Our Navy’s—and our Country’s—Future

Mark Helprin had some thoughts a couple years ago about this administration’s Naval policy; they’re worth revisiting these days in light of the People’s Republic of China’s ongoing grab for and occupation of the South and East China Seas, and especially against the backdrop of the PRC’s decision to deny the people of Hong Kong their right to choose their own government members, in particular their Chief Executive, in violation of the Sino-British Joint Declaration. In the latter’s case, the PRC will tell the Hong Kong citizens who will be on the ballot and so for whom they’ll be permitted to “vote.”

Helprin quoted President Barack Obama in a 2012 campaign debate with Presidential Candidate Mitt Romney:

You mentioned the Navy, for example, and that we have fewer ships than we did in 1916. Well, Governor, we also have fewer horses and bayonets, because the nature of our military’s changed. We have these things called aircraft carriers, where planes land on them. We have these ships that go underwater, nuclear submarines.

Helprin responded

To which one could say, like Neil Kinnock, “I know that, Prime Minister,” and go on to add that we must configure the Navy to face not the dreadnoughts of 1916 but “things called aircraft carriers, where planes land on them,” and “ships that go underwater,” and also ballistic missiles, land-based aviation, and electronic warfare.

Then Helprin added a few kickers.

[I]n fact, except for advances in situational awareness, missile defense, and the effect of precision-guided munitions in greatly multiplying the target coverage of carrier-launched aircraft, the Navy is significantly less capable than it was a relatively short time ago in antisubmarine warfare, mine warfare, the ability to return ships to battle, and the numbers required to accomplish the tasks of deterrence or war.


China’s claims [to the South and East China Seas], equivalent to American expropriation of Caribbean waters all the way to the coast of Venezuela, are much like Hitler’s annexations. But we no longer have bases in the area, our supply lines are attenuated across the vastness of the Pacific, we have much more than decimated our long-range aircraft, and even with a maximum carrier surge we would have to battle at least twice as many Chinese fighters.

Not until recently would China have been so aggressive in the South China Sea, but it has a plan, which is to grow; we have a plan, which is to shrink; and you get what you pay for. To wit, China is purposefully, efficiently, and successfully modernizing its forces…. And yet, to touch upon just a few examples, whereas 20 years ago it possessed one ballistic-missile submarine and the US 34, now it has three (with two more coming) and the US 14. Over the same span, China has gone from 94 to 71 submarines in total, while the US has gone from 121 to 71. As our numbers decrease at a faster pace, China is also closing the gap in quality.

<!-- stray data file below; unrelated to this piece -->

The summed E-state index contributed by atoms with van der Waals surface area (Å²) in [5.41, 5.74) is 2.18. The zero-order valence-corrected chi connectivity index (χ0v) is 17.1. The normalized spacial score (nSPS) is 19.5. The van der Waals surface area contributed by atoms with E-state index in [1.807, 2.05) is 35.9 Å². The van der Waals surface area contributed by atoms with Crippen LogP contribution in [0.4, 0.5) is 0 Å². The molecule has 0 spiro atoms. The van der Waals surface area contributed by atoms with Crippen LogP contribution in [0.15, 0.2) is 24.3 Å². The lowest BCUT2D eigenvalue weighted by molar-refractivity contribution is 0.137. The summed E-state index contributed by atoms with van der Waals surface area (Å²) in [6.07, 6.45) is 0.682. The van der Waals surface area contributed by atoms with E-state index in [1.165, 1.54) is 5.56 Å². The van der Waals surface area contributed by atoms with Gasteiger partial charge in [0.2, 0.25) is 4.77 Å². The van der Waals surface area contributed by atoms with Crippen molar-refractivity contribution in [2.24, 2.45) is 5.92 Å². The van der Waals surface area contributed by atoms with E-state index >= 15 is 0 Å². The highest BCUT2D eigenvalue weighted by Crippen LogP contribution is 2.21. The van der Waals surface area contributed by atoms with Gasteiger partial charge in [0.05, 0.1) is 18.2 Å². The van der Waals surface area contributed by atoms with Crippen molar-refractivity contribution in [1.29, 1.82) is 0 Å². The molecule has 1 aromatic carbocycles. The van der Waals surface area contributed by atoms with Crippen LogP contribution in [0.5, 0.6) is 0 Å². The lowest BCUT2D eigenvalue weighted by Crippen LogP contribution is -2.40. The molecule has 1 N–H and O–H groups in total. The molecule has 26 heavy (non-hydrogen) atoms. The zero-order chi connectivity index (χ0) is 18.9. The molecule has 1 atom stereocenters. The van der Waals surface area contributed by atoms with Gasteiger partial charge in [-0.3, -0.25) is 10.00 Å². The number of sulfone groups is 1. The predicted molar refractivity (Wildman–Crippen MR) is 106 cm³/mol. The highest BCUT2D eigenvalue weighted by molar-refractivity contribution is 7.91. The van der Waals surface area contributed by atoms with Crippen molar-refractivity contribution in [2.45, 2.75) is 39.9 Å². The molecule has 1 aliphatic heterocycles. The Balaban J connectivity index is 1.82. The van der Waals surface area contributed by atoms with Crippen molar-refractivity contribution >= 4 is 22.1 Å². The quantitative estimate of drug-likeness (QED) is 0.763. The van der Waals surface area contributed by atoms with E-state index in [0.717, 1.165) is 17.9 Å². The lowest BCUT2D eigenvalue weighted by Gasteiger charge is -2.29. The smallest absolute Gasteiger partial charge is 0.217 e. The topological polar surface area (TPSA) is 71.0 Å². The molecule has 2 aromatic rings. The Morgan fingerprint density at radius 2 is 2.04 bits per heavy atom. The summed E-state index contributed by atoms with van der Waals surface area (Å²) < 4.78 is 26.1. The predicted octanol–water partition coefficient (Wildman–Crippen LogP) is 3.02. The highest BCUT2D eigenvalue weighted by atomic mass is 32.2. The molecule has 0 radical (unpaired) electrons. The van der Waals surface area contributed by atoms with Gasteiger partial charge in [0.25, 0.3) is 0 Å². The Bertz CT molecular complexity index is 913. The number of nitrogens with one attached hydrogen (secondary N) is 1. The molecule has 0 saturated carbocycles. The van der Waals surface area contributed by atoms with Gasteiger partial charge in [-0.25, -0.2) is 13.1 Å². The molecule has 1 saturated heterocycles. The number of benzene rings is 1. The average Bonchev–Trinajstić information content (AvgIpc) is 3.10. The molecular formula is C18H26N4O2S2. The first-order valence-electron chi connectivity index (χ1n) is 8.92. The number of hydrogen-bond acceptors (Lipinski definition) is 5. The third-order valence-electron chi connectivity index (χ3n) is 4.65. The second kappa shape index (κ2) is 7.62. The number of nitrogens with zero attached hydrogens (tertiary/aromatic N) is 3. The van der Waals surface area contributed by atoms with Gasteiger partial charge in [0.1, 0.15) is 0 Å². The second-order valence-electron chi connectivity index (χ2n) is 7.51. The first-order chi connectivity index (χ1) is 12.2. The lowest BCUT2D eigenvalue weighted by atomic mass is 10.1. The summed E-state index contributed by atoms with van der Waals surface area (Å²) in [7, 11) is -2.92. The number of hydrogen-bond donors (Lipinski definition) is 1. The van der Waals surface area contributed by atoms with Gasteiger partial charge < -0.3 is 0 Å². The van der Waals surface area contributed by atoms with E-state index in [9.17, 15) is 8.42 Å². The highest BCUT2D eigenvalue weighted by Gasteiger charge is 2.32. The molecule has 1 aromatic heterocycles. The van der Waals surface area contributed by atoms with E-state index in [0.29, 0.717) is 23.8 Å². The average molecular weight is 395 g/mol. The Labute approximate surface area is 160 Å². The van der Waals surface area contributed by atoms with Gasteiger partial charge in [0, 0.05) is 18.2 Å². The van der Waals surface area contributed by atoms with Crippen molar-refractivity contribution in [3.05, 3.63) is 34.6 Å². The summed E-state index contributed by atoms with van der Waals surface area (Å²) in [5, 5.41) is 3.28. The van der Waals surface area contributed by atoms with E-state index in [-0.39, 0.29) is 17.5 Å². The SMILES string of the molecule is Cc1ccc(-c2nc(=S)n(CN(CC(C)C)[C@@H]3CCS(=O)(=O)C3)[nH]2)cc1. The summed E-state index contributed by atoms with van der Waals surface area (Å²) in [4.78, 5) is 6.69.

The effect in principal surface warships is yet more pronounced. While China has risen from 56 to 78, the US has descended from 207 to 114. In addition to parities, China is successfully focusing on exactly what it needs—terminal ballistic missile guidance, superfast torpedoes and wave-skimming missiles, swarms of oceangoing missile craft, battle-picture blinding—to address American vulnerabilities, while our counters are insufficient or nonexistent.

And what could become the coup de grâce if we let it continue:

The trend lines are obvious and alarming, but in addition we face a potentially explosive accelerant…. That is that whereas the American Shipbuilding Association (now dissolved) counted six major yards, China has more than 100. …it can surge production and leave us as far behind as once we left the Axis and Japan. Its navy will be able to dominate the oceans and cruise in strength off our coasts, reversing roles to its pleasure and our peril—unless we attend to the Navy, in quality, numbers, and without delay.

There’s one other requirement, more critical even than correcting the deficiencies Helprin identified: that’s the need for the will to use these—and that will must be evident, not merely claimed. Nor is it enough to say, “I don’t bluff.” It’s necessary to not bluff.

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